In 2007, India accounted for one‐third of the total $17‐billion global market for analytics. However, the rate of adoption of analytics for decision making and enhancing the customer experience has been slow on the uptake. While the term “analytics” has found universal usage in almost all business platforms, what it refers to and the specific contexts in which it ought to be used is still ambiguous among senior managers in the Indian corporate milieu. The purpose of this paper is to provide an overview of the analytics in the business context across organizations in India.
To uncover the antecedents of these observations, at least in part, the authors conducted a survey among 84 senior managers across domains, company profiles and regions across the country.
It was found that an effective understanding of analytics as a decision‐craft tool grows with time and experience for most individuals, and the prevalence of more heuristic‐based decision making is still in vogue. Further, only companies of a certain size (turnover of 500 crore or more) make a concerted effort to maintain and update data necessary for efficacious use of analytics, and place this high on their priorities. Further, many ambiguities regarding the definition and scope of analytics were observed.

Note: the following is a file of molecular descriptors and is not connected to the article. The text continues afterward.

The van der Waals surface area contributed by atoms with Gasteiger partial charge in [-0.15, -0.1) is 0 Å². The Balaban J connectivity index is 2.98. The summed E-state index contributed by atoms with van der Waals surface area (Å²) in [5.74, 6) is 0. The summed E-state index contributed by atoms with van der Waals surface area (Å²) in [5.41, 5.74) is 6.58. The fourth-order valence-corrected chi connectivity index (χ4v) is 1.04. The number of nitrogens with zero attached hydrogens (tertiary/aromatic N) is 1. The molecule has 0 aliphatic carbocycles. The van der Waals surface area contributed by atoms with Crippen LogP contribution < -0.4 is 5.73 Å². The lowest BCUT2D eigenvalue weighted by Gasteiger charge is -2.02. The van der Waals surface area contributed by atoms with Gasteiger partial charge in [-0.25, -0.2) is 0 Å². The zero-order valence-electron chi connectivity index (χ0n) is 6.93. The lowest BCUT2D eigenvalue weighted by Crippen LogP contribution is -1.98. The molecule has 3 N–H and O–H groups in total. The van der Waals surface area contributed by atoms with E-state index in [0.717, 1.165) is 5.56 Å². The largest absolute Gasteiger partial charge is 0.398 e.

The sample size was not adequate to perform industry‐wise analysis though the overall trends in the use of analytics in the Indian context have been adequately represented by the data.
The paper, for the first time, offers insights into the use of analytics in India. It shows that the business world has to go a long way in terms of effective use of analytics.
In the Indian context, this is a pioneering effort.
Xavier, M.J., Srinivasan, A. and Thamizhvanan, A. (2011), "Use of analytics in Indian enterprises: an exploratory study", Journal of Indian Business Research, Vol. 3 No. 3, pp. 168-179. https://doi.org/10.1108/17554191111157038Download as .RIS
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